Research reveals that Asia, Africa, the Americas, and Australia don’t have a clearly delineated Baroque period (although in the Americas, the Baroque period marks the beginning of western-sounding music, it is clearly applied heavy-handedly to the existing rhythms and scales, much like other cultural manifestations, like religion, fine art, architecture, food, and language). I’d love to hear from ethnomusicologists who can clarify things in those areas.
Thrice in the recent past, I’ve encountered writers who are stuck in their writing. In the case of one, he’d been working with a critique group and didn’t know how to proceed. One critic said do this, another said do that, and neither thought he was on the right path. In the case of the second writer, there was just so much to write about, she was stopped in her tracks. The third was trying to do everything at once and although he wasn’t having trouble writing, he was overwhelming his audience.
The problem of the first writer (shall we call him Vincent?) was simple. He had a story to tell, but people wanted him to tell their stories instead. In an effort to please them, he was getting stuck. It wasn’t his story anymore. We stood on a street corner saying goodnight one evening, and I could see from the bleak look on his face exactly what the problem was. He was trying to please his audience before he knew how his own story ended.
The second writer (let’s call her Alexandria) has done a lot of writing. Newsletters, blogs, journaling, and so on. She has had an extraordinary life so far, and there are parts of it that really should be told and heard around the world. She’s stopped in her writing because she has a largess of resources. It’s hard to begin when there’s so very much to do.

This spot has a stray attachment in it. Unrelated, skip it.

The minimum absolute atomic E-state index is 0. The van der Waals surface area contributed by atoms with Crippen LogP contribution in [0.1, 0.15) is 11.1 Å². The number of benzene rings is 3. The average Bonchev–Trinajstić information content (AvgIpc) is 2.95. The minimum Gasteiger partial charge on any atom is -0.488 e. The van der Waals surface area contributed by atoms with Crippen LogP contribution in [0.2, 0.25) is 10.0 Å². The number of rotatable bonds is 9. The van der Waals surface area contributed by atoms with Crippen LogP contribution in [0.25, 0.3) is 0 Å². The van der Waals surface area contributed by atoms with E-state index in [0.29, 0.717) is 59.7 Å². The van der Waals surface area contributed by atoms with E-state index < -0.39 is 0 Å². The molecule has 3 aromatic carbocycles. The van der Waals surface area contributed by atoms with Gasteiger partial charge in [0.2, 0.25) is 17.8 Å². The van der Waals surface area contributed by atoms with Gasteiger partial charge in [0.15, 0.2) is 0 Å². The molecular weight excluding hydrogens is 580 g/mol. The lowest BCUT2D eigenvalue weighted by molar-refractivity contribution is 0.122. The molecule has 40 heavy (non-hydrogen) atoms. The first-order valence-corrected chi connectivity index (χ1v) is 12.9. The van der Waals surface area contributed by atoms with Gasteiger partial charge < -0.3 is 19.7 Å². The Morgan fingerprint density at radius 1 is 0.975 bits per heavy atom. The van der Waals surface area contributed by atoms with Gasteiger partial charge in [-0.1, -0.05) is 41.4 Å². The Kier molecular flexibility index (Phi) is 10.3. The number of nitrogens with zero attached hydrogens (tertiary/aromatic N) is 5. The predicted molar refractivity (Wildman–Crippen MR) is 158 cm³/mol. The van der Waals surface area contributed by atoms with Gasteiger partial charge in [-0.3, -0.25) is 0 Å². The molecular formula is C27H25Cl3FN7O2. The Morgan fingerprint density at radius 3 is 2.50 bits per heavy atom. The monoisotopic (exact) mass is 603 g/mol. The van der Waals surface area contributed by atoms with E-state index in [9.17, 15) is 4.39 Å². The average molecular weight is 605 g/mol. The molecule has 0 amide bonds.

The third writer (I think I’ll call him Mike), falls between the two. He wants to tell the story of his family, but he’s also charmed by the way he heard it himself and wants to share that. He wants first to recount sitting at some elder’s knee and then to recount the stories they’d told. Even his own family is having trouble reading through it and they share both the experience and the history.
All three have the same problem. They don’t really know why they’re writing. They just know that they want to or need to.
Vincent’s case is easy. He needs to tell his own story in his own words. Once he’s finished it, or he’s far enough along that he has some distance from the earlier chunks, he can start seeking the advice of others. But until he has his own clarity about where he’s going and how he’s getting there, any advice he gets, even advice that coincides with his own designs, will divert him from his goal of writing, After all, no matter how well he’s written or how pristine his prose, he has many rounds of editing ahead of him. He has his own multiple passes, the passes he makes after other people tell him what they think, and if he’s lucky enough to find a publisher or an agent, they too will tell him what to do.